Inuit child sailing his toy boat with caribou skin sails / Un enfant inuit fait voguer son bateau avec des voiles en peau de caribou Title / Titre : Inuit child sailing his toy boat with caribou skin sails / Un enfant inuit fait voguer son bateau avec des voiles en peau de caribou Creator(s) / Créateur(s) : Donald Benjamin Marsh Date(s) : Unknown / Inconnu Reference No. / Numéro de référence : MIKAN 3838961 collectionscanada.gc.ca/ourl/res.php?url_ver=Z39.88-2004&... collectionscanada.gc.ca/ourl/res.php?url_ver=Z39.88-2004&... Location / Lieu : Eskimo Point, Northwest Territories, Canada [Arviat, Nunavut] / Eskimo Point, Territoires du Nord-Ouest, Canada [Arviat, Nunavut] Credit / Mention de source : Donald Benjamin Marsh. Library and Archives Canada, e007914499 / Donald Benjamin Marsh. Bibliothèque et Archives Canada, e007914499
Image: Flickr, BiblioArchives

4/ And where do all these people live?

Although the landscape of the Arctic is meant to only support a thinly spread out population, many people live in modern day cities created by European Migrants to the area. Like Norilsk in Siberia. These cities depend on air transport and extensive logistical support, since there are very little roads and infrastructure in the area.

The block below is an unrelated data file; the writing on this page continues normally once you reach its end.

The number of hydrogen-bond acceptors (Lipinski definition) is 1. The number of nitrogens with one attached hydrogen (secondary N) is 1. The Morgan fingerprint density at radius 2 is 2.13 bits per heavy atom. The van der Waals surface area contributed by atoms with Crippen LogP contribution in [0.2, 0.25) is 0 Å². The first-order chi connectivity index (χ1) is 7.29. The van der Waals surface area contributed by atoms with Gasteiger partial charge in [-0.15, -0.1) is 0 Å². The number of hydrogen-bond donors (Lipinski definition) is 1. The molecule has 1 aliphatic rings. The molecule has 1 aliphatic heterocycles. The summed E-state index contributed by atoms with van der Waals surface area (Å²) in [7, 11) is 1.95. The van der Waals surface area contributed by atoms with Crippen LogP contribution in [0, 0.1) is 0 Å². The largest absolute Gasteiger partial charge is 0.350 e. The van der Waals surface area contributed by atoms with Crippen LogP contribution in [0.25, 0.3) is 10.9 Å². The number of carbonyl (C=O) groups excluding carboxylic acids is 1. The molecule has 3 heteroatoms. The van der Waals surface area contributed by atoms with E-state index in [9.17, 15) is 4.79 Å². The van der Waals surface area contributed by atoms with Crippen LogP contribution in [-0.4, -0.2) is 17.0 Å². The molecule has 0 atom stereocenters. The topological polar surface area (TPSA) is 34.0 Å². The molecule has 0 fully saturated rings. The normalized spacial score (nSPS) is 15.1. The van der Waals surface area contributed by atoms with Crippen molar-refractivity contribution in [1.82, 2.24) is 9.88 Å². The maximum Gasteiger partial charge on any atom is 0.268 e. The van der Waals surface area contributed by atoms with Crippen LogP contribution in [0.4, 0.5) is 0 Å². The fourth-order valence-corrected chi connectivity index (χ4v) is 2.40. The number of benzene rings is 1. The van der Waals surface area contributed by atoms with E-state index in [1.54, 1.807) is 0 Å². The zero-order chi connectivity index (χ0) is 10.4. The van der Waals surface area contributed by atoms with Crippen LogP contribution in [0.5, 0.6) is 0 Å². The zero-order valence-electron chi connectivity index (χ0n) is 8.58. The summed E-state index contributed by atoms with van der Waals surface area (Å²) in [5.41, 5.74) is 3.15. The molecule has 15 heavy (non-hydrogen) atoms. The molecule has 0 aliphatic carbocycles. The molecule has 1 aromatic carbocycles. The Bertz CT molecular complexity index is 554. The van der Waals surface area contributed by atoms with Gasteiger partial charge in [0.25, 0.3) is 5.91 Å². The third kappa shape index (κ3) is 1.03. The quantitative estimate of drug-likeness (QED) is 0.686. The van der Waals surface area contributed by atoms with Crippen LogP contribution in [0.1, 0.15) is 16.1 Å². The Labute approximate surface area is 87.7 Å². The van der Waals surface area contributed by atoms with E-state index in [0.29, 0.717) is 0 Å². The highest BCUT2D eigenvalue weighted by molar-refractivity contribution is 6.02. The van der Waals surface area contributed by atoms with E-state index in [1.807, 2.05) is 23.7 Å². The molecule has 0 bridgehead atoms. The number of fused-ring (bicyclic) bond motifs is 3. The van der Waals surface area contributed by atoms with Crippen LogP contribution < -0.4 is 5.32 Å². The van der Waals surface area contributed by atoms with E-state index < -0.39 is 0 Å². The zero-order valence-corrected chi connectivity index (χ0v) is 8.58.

Image: Flickr, Сан Саныч

5/ Can anything grow in this harsh climate?

 Well, it surprised me to find out that although it is virtually impossible to sustain agriculture long term, locals are defying the cold to make this possible. Some locals have even started building greenhouses to provide for their towns. People in the region also live off of animals, like seals, fish, whales, birds and others found in the area. These animals are a main source of food, and are also used for clothing, tools, and even housing.

Polar Bear and a Barrier Island on the Alaska Arctic Coast A polar bear looks out over a barrier island on the Arctic coast of Alaska. These islands are important habitat for the polar bear.
Image: Flickr, Alaska Region U.S. Fish

6/ What does the natural life look like in the Arctic?

Even with these technological advances, the Arctic still has the lowest number of species of plants and animals in the world. The short summers and general temperatures don’t aid much in sustaining long term growth.